In my 25+ years in Information Technology, I have “worn hats” in two main areas: projects and support operations. Sometimes I worked exclusively on projects, other times dedicated to operations, and at times both simultaneously. Normally, the flow of product deliverables goes from a project team to the operations team that will sustain the solution when the project is over. I have helped to hand off deliverables to operations, received deliverables from projects, and even went with deliverables, moving from the project team to the operations team.
Experiencing and participating in both sides of this equation, I accumulated observations on what may help to ensure a successful transition of an IT solution from the originating project to the operations group(s) that will support the final deliverable. Although most of my experience involved traditional (waterfall) projects, I have started to see Agile-like efforts injected into my large organization as well. But assuming the project, whether waterfall or Agile, has some semblance of a closure phase, i.e. not making project-driven changes in perpetuity, these observations apply to both delivery approaches.
Weighing all factors as objectively as I can, since both sides carry important responsibilities to make the transition a success, I feel operations has the ultimate burden. When the project and all of its resources and funding are gone, it will be up to the operations team to support the deliverable, now part of its support portfolio. They will need to manage emergent defects and customer enhancement requests that may not have been foreseen during the project. While not all scenarios can be anticipated in advance, the operations team must think ahead on how all facets of the IT solution will be supported, from hosting to integrations to availability requirements, as well as how the overall lifecycle will be managed. This is not an easy task, even for simpler projects, but nonetheless must be done, starting during the project’s planning phase. Cooperation between the project and operations teams throughout all development and testing phases is key.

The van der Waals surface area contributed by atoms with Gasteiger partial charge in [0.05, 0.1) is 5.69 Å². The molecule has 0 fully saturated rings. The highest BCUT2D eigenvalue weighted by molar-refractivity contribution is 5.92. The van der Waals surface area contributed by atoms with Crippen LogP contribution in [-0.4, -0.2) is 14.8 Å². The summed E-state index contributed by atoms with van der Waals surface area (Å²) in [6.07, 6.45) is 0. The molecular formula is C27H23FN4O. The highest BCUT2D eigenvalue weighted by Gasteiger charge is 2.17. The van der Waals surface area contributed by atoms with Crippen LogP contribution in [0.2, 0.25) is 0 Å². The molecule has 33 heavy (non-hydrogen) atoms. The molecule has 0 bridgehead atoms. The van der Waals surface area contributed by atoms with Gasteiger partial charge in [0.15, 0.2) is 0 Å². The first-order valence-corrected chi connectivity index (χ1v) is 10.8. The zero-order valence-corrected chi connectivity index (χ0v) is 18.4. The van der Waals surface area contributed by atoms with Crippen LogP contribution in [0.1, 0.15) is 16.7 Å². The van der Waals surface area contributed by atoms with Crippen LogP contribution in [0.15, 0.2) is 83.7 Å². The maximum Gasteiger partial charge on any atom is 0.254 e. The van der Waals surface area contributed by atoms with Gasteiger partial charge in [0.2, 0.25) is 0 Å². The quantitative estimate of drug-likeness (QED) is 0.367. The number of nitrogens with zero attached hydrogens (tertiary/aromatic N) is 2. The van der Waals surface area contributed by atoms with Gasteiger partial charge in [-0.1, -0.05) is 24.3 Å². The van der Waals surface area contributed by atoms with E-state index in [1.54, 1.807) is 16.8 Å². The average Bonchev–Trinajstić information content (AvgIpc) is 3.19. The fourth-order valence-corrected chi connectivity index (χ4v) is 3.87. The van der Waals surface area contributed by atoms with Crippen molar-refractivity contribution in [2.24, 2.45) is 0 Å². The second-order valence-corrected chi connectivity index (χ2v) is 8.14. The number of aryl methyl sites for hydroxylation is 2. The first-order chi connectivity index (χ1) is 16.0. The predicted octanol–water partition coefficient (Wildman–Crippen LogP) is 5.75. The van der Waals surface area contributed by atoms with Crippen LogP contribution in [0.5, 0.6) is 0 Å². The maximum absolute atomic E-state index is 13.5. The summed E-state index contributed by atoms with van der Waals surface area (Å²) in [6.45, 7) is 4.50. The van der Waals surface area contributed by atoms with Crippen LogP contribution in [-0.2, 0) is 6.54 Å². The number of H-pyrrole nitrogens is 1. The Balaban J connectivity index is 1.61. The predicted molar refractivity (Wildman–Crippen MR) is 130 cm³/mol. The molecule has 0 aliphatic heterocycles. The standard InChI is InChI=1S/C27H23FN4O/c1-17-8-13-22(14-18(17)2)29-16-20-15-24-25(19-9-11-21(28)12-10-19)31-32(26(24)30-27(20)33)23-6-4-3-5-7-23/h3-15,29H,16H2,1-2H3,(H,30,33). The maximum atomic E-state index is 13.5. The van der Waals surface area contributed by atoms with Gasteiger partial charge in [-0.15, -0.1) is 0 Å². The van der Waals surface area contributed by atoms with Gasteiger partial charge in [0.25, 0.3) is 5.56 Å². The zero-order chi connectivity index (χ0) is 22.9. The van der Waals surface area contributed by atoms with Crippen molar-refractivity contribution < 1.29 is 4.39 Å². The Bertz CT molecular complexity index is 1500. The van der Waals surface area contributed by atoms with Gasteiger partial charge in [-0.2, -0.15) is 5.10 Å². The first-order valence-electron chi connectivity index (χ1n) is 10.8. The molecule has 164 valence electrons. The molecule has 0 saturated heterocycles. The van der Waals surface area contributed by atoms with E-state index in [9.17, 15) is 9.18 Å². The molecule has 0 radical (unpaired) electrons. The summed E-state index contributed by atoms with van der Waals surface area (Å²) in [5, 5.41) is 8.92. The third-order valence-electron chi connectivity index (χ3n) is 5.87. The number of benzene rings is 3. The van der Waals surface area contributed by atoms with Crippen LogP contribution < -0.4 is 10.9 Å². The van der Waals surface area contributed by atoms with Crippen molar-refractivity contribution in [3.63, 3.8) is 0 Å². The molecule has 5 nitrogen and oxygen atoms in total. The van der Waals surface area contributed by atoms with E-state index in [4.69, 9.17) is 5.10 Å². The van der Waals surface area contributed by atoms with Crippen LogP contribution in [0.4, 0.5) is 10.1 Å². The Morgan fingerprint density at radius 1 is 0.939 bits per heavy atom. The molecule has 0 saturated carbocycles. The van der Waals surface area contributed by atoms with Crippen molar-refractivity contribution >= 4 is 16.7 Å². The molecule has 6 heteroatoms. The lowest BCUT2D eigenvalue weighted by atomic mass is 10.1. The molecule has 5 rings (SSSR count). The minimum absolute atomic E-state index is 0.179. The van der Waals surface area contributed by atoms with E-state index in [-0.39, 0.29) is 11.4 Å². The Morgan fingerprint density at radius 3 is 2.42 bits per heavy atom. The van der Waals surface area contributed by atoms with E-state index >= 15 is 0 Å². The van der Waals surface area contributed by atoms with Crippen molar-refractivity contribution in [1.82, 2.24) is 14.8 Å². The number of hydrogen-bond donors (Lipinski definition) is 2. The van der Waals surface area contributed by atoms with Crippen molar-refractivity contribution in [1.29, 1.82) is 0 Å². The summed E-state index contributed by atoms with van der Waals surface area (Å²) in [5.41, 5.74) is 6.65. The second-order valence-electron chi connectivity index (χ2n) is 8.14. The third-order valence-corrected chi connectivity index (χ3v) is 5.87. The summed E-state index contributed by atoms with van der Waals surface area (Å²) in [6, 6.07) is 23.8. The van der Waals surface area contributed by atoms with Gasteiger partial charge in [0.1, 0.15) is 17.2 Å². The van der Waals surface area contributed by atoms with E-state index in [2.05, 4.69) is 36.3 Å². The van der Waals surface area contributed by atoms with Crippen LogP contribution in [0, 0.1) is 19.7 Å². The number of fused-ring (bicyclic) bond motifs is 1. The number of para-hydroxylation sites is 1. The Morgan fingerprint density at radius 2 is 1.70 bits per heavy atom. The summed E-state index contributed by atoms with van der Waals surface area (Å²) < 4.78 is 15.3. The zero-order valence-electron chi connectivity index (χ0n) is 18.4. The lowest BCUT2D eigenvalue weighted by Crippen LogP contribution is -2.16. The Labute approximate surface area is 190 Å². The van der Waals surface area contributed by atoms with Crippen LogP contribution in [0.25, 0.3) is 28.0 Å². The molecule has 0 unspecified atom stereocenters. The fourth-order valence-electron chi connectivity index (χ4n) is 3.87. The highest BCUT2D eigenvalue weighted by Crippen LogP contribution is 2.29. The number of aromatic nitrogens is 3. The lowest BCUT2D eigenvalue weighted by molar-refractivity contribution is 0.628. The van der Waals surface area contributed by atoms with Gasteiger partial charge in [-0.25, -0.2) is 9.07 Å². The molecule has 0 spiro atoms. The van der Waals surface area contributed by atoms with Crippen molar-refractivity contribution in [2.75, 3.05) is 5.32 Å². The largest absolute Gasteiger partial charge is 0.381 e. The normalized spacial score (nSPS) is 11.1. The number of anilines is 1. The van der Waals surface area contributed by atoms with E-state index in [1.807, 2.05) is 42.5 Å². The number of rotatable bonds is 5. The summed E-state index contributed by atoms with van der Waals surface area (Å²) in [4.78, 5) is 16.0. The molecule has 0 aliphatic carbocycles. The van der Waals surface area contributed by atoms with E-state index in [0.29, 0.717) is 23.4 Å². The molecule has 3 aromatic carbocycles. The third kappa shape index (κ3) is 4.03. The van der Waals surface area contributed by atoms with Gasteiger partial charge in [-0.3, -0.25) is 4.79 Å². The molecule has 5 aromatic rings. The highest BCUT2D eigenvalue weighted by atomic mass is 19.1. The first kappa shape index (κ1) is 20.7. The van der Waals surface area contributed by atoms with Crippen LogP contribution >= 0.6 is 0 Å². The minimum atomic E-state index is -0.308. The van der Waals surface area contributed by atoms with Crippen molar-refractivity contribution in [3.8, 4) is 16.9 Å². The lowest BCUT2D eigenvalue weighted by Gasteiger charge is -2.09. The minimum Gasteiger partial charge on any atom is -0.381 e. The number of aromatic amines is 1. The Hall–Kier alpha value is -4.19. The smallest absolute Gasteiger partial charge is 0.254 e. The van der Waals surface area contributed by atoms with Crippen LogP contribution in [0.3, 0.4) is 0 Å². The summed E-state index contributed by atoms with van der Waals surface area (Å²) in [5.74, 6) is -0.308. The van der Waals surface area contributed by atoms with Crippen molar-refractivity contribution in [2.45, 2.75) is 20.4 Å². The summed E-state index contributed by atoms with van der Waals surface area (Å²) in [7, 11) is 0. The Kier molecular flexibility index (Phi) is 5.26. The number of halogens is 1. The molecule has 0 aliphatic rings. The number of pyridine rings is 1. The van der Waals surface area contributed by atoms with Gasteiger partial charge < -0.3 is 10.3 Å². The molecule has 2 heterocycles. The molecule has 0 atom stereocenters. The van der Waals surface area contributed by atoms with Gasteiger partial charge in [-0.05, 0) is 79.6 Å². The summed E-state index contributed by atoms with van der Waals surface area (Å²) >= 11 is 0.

Let’s start with the project team. From the very beginning of any project, how the IT deliverable will be maintained and supported post-project must always be taken into consideration. Have you ever seen a project receive accolades for completing on-time and within-budget, but not long after the project is dispersed, a “project after the project” is spun up to address a myriad of functional and technical issues? I have personally been involved with this type of scenario in the past, several times. Once I worked the after-project for an effort I was not originally involved with, and on another, I went from the project team to operations team and then took responsibility for post-project “cleanup” when the deliverable reached maintenance. So I have experienced the spectrum of this issue, and can soundly say that the causes may not always be within the project’s control to anticipate and correct. Deadlines and funding restrictions can have ripple impacts that must be addressed by the operations team months or even later after the project concludes.
With transition to operations in mind, here are tips for the project team as they plan and execute the implementation effort.
- Engage the operations team early – the sooner operations teams are looped into a project, the better. The absolute worst scenario is a “cold” hand-off, where the operations team was not involved in any project phase, and then receives little guidance just as the project closes out. This scenario is a failure on many levels, but it is squarely the project team’s responsibility to ensure operations teams are given the chance to participate in the project, at least as stakeholders.